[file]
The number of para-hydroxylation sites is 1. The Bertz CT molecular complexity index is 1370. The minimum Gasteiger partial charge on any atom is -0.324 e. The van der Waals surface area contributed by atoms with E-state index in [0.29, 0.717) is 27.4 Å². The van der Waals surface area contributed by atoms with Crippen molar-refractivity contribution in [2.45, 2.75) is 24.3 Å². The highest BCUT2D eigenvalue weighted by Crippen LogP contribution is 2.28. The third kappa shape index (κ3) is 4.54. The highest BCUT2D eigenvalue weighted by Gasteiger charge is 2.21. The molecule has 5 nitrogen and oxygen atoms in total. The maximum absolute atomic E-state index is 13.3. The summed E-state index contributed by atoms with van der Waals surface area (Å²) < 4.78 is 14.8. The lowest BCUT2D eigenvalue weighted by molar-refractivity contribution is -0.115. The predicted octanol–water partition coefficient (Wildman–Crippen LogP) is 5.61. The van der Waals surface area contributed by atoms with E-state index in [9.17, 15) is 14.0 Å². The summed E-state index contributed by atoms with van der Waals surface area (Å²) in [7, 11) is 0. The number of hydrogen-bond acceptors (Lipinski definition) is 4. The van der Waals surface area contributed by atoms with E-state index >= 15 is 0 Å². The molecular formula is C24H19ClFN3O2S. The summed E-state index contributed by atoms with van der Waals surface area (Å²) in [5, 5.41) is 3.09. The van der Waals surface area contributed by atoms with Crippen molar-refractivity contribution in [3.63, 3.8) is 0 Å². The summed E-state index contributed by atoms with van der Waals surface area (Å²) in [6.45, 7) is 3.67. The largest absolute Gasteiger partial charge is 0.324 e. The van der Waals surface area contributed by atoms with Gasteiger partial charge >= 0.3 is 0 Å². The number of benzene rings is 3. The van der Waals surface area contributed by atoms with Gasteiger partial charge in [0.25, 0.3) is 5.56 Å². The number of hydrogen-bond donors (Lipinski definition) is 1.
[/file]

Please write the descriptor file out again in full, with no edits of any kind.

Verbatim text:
The number of para-hydroxylation sites is 1. The Bertz CT molecular complexity index is 1370. The minimum Gasteiger partial charge on any atom is -0.324 e. The van der Waals surface area contributed by atoms with E-state index in [0.29, 0.717) is 27.4 Å². The van der Waals surface area contributed by atoms with Crippen molar-refractivity contribution in [2.45, 2.75) is 24.3 Å². The highest BCUT2D eigenvalue weighted by Crippen LogP contribution is 2.28. The third kappa shape index (κ3) is 4.54. The highest BCUT2D eigenvalue weighted by Gasteiger charge is 2.21. The molecule has 5 nitrogen and oxygen atoms in total. The maximum absolute atomic E-state index is 13.3. The summed E-state index contributed by atoms with van der Waals surface area (Å²) < 4.78 is 14.8. The lowest BCUT2D eigenvalue weighted by molar-refractivity contribution is -0.115. The predicted octanol–water partition coefficient (Wildman–Crippen LogP) is 5.61. The van der Waals surface area contributed by atoms with E-state index in [9.17, 15) is 14.0 Å². The summed E-state index contributed by atoms with van der Waals surface area (Å²) in [7, 11) is 0. The number of hydrogen-bond acceptors (Lipinski definition) is 4. The van der Waals surface area contributed by atoms with E-state index >= 15 is 0 Å². The molecular formula is C24H19ClFN3O2S. The summed E-state index contributed by atoms with van der Waals surface area (Å²) in [5, 5.41) is 3.09. The van der Waals surface area contributed by atoms with Crippen molar-refractivity contribution in [3.63, 3.8) is 0 Å². The summed E-state index contributed by atoms with van der Waals surface area (Å²) in [6.45, 7) is 3.67. The largest absolute Gasteiger partial charge is 0.324 e. The van der Waals surface area contributed by atoms with Gasteiger partial charge >= 0.3 is 0 Å². The number of benzene rings is 3. The van der Waals surface area contributed by atoms with Gasteiger partial charge in [0.25, 0.3) is 5.56 Å². The number of hydrogen-bond donors (Lipinski definition) is 1.